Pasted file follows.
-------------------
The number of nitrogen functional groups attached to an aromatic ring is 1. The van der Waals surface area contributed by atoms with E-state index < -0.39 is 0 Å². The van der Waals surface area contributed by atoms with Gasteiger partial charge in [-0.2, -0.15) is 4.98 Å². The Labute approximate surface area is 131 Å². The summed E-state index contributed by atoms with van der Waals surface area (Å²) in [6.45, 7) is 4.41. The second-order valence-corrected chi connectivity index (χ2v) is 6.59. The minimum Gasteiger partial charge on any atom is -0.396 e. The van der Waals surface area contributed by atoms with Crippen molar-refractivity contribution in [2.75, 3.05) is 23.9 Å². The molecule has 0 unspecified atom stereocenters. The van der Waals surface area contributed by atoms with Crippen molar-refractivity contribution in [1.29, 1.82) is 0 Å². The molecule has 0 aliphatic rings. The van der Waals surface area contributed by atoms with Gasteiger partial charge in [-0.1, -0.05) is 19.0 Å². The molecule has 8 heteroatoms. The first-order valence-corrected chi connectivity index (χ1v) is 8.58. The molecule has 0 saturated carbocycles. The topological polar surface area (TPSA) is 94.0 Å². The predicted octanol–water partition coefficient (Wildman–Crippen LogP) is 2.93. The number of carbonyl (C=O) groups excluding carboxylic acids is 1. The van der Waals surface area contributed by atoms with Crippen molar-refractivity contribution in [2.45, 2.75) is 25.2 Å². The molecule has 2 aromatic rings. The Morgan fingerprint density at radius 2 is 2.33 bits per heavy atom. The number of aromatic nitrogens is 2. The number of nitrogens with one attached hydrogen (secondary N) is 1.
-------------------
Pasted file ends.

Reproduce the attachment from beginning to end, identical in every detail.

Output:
The number of nitrogen functional groups attached to an aromatic ring is 1. The van der Waals surface area contributed by atoms with E-state index < -0.39 is 0 Å². The van der Waals surface area contributed by atoms with Gasteiger partial charge in [-0.2, -0.15) is 4.98 Å². The Labute approximate surface area is 131 Å². The summed E-state index contributed by atoms with van der Waals surface area (Å²) in [6.45, 7) is 4.41. The second-order valence-corrected chi connectivity index (χ2v) is 6.59. The minimum Gasteiger partial charge on any atom is -0.396 e. The van der Waals surface area contributed by atoms with Crippen molar-refractivity contribution in [2.75, 3.05) is 23.9 Å². The molecule has 0 unspecified atom stereocenters. The van der Waals surface area contributed by atoms with Crippen molar-refractivity contribution in [1.29, 1.82) is 0 Å². The molecule has 0 aliphatic rings. The van der Waals surface area contributed by atoms with Gasteiger partial charge in [-0.1, -0.05) is 19.0 Å². The molecule has 8 heteroatoms. The first-order valence-corrected chi connectivity index (χ1v) is 8.58. The molecule has 0 saturated carbocycles. The topological polar surface area (TPSA) is 94.0 Å². The predicted octanol–water partition coefficient (Wildman–Crippen LogP) is 2.93. The number of carbonyl (C=O) groups excluding carboxylic acids is 1. The van der Waals surface area contributed by atoms with Crippen molar-refractivity contribution in [2.45, 2.75) is 25.2 Å². The molecule has 2 aromatic rings. The Morgan fingerprint density at radius 2 is 2.33 bits per heavy atom. The number of aromatic nitrogens is 2. The number of nitrogens with one attached hydrogen (secondary N) is 1.